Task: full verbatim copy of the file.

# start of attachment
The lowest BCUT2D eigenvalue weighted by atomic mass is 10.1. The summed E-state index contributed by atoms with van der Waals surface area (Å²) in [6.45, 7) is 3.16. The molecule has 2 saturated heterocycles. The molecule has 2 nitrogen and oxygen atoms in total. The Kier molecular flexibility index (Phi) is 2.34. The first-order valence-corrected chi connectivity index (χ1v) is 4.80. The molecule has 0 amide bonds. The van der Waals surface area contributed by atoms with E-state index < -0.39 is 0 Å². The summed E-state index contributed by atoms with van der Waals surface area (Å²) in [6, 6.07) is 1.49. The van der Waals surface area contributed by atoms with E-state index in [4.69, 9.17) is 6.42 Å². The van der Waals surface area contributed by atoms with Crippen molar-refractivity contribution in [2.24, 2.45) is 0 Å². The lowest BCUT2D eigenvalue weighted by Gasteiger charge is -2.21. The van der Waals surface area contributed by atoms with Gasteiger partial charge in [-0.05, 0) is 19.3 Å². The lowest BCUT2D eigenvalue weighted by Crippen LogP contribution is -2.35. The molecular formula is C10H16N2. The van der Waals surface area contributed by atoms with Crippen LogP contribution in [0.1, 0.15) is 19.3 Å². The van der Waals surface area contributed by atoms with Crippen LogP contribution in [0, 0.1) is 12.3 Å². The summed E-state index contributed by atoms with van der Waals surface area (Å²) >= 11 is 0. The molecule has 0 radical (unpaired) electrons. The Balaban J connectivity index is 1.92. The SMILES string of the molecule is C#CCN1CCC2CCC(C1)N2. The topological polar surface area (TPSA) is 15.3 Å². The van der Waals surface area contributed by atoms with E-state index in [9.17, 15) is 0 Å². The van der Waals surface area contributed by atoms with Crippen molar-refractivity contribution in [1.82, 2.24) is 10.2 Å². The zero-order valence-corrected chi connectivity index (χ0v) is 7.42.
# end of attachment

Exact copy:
The lowest BCUT2D eigenvalue weighted by atomic mass is 10.1. The summed E-state index contributed by atoms with van der Waals surface area (Å²) in [6.45, 7) is 3.16. The molecule has 2 saturated heterocycles. The molecule has 2 nitrogen and oxygen atoms in total. The Kier molecular flexibility index (Phi) is 2.34. The first-order valence-corrected chi connectivity index (χ1v) is 4.80. The molecule has 0 amide bonds. The van der Waals surface area contributed by atoms with E-state index < -0.39 is 0 Å². The summed E-state index contributed by atoms with van der Waals surface area (Å²) in [6, 6.07) is 1.49. The van der Waals surface area contributed by atoms with E-state index in [4.69, 9.17) is 6.42 Å². The van der Waals surface area contributed by atoms with Crippen molar-refractivity contribution in [2.24, 2.45) is 0 Å². The lowest BCUT2D eigenvalue weighted by Gasteiger charge is -2.21. The van der Waals surface area contributed by atoms with Gasteiger partial charge in [-0.05, 0) is 19.3 Å². The lowest BCUT2D eigenvalue weighted by Crippen LogP contribution is -2.35. The molecular formula is C10H16N2. The van der Waals surface area contributed by atoms with Crippen LogP contribution in [0.1, 0.15) is 19.3 Å². The van der Waals surface area contributed by atoms with Crippen LogP contribution in [0, 0.1) is 12.3 Å². The summed E-state index contributed by atoms with van der Waals surface area (Å²) >= 11 is 0. The molecule has 0 radical (unpaired) electrons. The Balaban J connectivity index is 1.92. The SMILES string of the molecule is C#CCN1CCC2CCC(C1)N2. The topological polar surface area (TPSA) is 15.3 Å². The van der Waals surface area contributed by atoms with E-state index in [9.17, 15) is 0 Å². The van der Waals surface area contributed by atoms with Crippen molar-refractivity contribution in [1.82, 2.24) is 10.2 Å². The zero-order valence-corrected chi connectivity index (χ0v) is 7.42.